In designing WordPop! for the iPad, Jim, Wyatt, and I had to decide if we would use the iPad UI elements or create them from scratch and if we do use then when and where? We decided to use several built-in elements for the following reasons.

1.    They are quick to implement.
2.    They are flexible.
3.    They are stable
4.    They are agile
5.    They are already compatible with the hardware

We decided to use the toolbar element. The toolbar will hold New Game, Preferences, Word List, Help, and About Us. Since all of these items are not part of the immediate game flow the suspension of disbelief is minimized.

Look for more peeks into our development of WordPop! for iPad in coming blogs. Please share this blog and follow Smart Box Design on Twitter.

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WordPop! for iPad – Button Placement

In my last blog I briefly explained the concept of flattening the design and gave an example with the description of the new game statistics board. The next layout decision was where to place New Game, Preferences, Word List, Help and About buttons. These buttons need to be quickly accessed when needed but are not the focus during game play.

When playing WordPop! the player’s focus will be centered on the middle third of the iPad. The player’s eyes will especially be focused on the Check button which is used to enter each word.  Two additional buttons, Undo and Rotate are near the bottom of the iPad screen. The statistic board is near the top of the iPad and has several buttons associated with it.

nav-buttons.jpg

After trying several mockups, New Game, Preferences, Help, Word List, and About buttons were placed on the bottom. When they were placed at the top of the iPad they were fighting for attention with the statistic board. Placing them on the left or right was aesthetically unpleasing, unbalanced with other elements and worst of all, made them too noticeable. Placing them on the bottom was the right fit. However, they were now too close to the Undo and Rotate game buttons. Jim Patterson using his design and layout skills rearranged them slightly up and to the right. This harmonized the design.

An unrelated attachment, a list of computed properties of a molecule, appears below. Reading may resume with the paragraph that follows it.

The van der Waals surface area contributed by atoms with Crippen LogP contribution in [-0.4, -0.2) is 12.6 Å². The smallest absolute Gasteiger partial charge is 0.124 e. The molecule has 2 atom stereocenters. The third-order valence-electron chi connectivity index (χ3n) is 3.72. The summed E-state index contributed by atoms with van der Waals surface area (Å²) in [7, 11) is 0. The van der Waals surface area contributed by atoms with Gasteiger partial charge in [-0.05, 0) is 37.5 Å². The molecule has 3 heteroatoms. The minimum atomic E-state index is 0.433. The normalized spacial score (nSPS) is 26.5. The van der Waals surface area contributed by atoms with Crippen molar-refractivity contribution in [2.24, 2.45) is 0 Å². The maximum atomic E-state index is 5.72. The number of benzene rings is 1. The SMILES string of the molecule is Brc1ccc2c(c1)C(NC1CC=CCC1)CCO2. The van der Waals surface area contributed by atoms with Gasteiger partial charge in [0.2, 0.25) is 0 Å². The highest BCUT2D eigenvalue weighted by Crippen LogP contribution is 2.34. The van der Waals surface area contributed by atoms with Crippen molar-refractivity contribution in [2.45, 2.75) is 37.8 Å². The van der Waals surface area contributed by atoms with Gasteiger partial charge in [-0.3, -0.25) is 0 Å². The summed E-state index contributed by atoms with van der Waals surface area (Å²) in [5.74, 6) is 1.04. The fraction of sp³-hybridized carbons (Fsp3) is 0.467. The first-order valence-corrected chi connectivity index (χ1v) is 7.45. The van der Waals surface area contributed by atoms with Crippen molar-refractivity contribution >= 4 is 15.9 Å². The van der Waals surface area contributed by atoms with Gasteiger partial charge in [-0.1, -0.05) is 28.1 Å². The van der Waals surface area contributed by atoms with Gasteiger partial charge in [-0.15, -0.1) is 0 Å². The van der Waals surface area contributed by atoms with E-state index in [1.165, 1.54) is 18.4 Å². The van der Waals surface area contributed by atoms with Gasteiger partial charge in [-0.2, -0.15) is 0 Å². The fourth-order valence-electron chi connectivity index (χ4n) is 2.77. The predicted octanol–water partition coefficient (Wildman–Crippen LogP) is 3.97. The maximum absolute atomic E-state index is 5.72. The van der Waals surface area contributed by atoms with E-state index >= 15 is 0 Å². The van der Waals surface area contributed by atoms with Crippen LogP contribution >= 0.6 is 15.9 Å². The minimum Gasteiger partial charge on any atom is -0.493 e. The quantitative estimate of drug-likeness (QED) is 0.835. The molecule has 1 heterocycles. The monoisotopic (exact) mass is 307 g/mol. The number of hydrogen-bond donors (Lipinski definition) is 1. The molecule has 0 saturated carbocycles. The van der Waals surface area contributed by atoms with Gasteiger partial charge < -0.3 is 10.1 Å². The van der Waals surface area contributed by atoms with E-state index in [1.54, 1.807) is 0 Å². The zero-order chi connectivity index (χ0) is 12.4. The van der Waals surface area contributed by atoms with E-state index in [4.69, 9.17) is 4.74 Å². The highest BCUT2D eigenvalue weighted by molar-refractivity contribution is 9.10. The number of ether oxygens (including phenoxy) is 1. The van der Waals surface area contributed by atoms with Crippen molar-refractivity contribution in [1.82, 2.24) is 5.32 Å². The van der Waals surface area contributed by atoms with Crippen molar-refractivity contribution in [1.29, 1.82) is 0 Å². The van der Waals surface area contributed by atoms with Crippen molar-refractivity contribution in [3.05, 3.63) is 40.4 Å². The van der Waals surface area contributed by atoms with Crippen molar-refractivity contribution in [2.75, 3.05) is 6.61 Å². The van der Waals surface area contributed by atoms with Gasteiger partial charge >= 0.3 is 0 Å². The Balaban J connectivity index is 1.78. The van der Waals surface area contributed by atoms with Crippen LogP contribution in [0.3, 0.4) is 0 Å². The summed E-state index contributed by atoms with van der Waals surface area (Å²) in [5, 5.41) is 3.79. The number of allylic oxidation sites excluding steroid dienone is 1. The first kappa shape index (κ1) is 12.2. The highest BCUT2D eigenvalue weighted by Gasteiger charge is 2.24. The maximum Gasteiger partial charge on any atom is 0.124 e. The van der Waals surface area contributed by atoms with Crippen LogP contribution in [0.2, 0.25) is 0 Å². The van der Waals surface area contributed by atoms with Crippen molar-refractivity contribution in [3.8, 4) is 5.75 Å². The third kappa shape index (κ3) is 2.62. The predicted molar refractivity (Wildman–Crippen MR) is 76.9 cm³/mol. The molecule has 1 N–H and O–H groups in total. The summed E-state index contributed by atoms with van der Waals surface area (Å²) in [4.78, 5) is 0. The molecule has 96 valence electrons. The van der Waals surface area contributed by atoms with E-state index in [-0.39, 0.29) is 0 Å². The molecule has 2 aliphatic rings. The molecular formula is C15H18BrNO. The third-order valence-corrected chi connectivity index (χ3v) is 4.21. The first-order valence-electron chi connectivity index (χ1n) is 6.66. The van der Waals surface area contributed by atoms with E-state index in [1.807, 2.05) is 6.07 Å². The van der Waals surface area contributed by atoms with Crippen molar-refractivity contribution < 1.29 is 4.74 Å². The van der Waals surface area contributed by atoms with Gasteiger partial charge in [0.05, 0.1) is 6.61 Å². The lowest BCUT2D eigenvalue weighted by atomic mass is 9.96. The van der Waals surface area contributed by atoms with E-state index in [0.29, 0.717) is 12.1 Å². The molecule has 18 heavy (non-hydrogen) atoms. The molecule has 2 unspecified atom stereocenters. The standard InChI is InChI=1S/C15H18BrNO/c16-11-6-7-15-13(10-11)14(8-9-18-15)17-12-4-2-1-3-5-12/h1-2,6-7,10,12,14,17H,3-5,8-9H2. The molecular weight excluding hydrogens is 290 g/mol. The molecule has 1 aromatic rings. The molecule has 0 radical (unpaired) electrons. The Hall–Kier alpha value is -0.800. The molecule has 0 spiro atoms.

As we continue to add detail and features to the game we will continue to check and double check the layout.

Look for more peeks into our development of WordPop! for iPad in coming blogs. Please share this blog and follow Smart Box Design on Twitter.

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WordPop! for iPad – Flattening the Design

When reading the advice from Apple in the iPad Human Interface Guidelines it is clear the language and tone assumes the developer is coming from the iPhone and is in the process of converting their iPhone app to an iPad app. Thus someone came up with the idea of describing the iPad UI as flattening the iPhone version. This is really just a very odd way of saying, “You have more real estate to use, put everything on the screen that you can that is important, and no need to hide it on other screens like you did for the iPhone version.”